Haki are a four piece that have spent the past few years taking punk rock songs and infusing them with noisy and experimental elements. Their music encompasses a range that effortlessly vacillates between loud and aggressive and quiet and thoughtful. When they whip up a whirlwind of noise and fury, it’s something to behold, as evidenced by last year’s Positive LP and January’s Haki’s Big New EP. The band has recently operated as a trio while drummer Ruby Dunphy attends school in Seattle. In the following conversation, we discuss how the band has dealt with Dunphy’s absence, both on record and on stage, and what it was like recording their debut LP. We also talk about why one shouldn’t head to a Haki show expecting to hear them as they are on record, and about their Loud Loop Press-exclusive single “Equilibrium,” which can be downloaded for free at the bottom of this page, or streamed in the sidebar. Also! For the first time ever, we’ve included a video of the band rocking out the song live in studio, which you can find below.
LLP: Tell me a little bit about how Haki formed.
Yusuf: I started the band with Ruby. I think we were sophomores in high school. We just wanted to start a punk band. It was just guitars and drums for a while. Then Kelsey joined and there was a span of time when we jammed, and we started playing shows. We released two EPs, and then Connor joined in 2014.
LLP: What made you want to expand beyond a duo?
Yusuf: We just wanted to do a full rock/punk band type of thing. I didn’t really sing and we also needed bass, so it was just basic necessity. We tried a few different people but these two ended up being the coolest.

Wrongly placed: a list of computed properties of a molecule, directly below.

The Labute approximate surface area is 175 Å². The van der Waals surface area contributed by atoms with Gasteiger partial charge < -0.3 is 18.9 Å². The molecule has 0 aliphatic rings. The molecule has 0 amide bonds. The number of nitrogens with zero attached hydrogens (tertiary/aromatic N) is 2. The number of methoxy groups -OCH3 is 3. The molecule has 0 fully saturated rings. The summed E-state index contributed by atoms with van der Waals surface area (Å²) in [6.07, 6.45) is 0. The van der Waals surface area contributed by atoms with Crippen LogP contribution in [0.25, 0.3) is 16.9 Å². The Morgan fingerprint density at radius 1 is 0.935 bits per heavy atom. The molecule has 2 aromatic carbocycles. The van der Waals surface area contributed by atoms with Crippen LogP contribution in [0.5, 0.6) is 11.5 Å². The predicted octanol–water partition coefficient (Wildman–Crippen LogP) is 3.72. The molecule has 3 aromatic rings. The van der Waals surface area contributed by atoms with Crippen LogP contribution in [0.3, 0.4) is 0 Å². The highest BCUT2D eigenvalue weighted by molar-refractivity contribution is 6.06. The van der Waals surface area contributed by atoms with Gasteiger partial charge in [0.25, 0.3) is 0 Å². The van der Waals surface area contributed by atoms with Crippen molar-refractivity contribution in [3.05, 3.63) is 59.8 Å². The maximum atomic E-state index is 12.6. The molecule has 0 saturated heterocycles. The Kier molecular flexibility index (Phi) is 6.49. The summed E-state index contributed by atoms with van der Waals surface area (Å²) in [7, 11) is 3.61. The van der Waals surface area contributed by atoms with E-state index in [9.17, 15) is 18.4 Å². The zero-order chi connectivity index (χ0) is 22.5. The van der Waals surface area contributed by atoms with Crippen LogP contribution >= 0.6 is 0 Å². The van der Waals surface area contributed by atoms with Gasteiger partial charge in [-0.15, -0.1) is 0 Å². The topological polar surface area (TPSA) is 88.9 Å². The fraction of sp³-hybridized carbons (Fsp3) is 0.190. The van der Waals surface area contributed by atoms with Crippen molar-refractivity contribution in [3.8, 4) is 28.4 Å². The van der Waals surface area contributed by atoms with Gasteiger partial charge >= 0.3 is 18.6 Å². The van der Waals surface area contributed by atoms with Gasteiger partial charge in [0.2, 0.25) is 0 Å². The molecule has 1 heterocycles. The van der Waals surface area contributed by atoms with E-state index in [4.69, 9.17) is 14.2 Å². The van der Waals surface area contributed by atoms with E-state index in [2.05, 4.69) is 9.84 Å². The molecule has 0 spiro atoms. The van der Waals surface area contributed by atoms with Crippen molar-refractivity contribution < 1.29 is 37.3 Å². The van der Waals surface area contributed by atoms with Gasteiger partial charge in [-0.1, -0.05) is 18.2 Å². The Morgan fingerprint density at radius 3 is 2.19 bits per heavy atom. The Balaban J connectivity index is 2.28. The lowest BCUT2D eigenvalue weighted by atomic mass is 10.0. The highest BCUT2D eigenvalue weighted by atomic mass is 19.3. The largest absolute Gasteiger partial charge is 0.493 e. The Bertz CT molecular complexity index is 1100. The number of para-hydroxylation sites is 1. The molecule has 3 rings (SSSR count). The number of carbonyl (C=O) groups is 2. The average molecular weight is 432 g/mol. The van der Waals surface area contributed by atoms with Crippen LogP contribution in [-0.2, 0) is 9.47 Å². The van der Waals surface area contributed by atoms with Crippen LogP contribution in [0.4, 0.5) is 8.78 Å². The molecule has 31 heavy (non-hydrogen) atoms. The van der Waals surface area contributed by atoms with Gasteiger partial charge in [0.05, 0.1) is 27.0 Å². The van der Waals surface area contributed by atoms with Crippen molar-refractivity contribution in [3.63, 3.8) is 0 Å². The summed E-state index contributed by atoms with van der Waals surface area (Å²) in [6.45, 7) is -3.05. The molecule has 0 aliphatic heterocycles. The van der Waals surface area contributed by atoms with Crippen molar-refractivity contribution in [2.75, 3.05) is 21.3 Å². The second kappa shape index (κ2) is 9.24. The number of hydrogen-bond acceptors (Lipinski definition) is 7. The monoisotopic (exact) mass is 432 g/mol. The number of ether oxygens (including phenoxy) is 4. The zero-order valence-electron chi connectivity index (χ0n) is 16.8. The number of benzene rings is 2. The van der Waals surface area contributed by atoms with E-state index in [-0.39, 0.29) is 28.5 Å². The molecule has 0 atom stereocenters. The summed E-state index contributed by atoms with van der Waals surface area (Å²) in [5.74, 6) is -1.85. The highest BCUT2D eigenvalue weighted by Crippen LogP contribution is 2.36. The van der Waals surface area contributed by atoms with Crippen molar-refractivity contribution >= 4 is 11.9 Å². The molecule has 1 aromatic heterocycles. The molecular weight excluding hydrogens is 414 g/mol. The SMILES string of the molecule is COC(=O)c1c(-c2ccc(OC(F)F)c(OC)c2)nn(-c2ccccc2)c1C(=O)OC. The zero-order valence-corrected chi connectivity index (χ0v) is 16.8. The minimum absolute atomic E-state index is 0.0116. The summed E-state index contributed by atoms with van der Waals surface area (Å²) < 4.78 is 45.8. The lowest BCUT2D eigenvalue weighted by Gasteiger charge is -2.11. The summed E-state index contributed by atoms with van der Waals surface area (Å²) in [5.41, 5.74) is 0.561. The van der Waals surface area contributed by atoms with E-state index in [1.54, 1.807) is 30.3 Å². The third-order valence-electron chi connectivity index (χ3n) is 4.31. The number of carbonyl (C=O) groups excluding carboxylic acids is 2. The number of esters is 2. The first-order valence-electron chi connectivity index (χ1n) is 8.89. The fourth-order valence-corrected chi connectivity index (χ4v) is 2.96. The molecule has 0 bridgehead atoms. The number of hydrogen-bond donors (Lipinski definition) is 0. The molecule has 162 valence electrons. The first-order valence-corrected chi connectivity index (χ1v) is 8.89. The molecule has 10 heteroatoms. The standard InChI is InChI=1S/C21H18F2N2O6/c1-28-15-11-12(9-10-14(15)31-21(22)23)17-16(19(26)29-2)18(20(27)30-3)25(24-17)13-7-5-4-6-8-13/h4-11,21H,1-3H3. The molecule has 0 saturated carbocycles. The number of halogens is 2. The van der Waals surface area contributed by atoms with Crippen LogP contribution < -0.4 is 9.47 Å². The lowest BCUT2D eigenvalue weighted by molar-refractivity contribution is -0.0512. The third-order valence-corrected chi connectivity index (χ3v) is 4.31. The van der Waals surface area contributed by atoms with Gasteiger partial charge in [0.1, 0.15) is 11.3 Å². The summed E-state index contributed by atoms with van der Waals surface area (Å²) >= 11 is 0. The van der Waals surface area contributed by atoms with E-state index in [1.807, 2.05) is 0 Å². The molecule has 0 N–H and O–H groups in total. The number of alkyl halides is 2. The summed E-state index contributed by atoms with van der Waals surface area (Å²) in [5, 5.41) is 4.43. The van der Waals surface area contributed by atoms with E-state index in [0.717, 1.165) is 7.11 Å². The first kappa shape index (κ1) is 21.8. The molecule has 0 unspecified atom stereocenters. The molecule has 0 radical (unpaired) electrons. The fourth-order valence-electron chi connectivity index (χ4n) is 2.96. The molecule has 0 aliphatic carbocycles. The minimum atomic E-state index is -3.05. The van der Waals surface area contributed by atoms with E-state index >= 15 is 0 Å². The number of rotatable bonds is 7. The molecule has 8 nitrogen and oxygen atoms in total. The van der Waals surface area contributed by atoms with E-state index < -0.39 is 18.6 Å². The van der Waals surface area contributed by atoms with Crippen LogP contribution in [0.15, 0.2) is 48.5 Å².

LLP: How did you all meet?
Kelsey: Yusuf, Ruby, and I all went to high school together.
Connor: I was playing in a punk band called Crude Humor. We were playing someone’s birthday party and Yusuf and Ruby were there. They asked me to practice with them.
LLP: So you’ve been a four piece since last year?
Yusuf: Yeah, but now Ruby goes to school in Seattle, so she’s only here on breaks in the winter and summer.
LLP: What’s that been like?
Yusuf: It was obviously hard at first, but it forced us all to step back and think of all the interesting ideas we could pull out of our bag in order to fill the space of the drums without trying to replace the drums. We just had to try harder. It was tough, but we figured it out.
Kelsey: We’ve gotten better at making use of our resources, and we use a sampler now. We used a sampler before but now it’s part of the main structure.
LLP: Has it pushed you in a different direction musically?
Yusuf: The stuff we do now is more improvisational. It’s got a more experimental, jammy vibe. Before we were doing these straight rock songs, and now it’s way more open.
LLP: So you’ve continued to play live shows without her?
Connor: We’ve been playing a bunch of shows, yeah.
LLP: How has your live show changed in her absence?
Yusuf: It’s different. It’s not intense punk music. It’s more hypnotic, and it’s more like an ambient experience. It’s strung together. We’ll start off with a song, and then we’ll incorporate some noise or some jamming into the next song.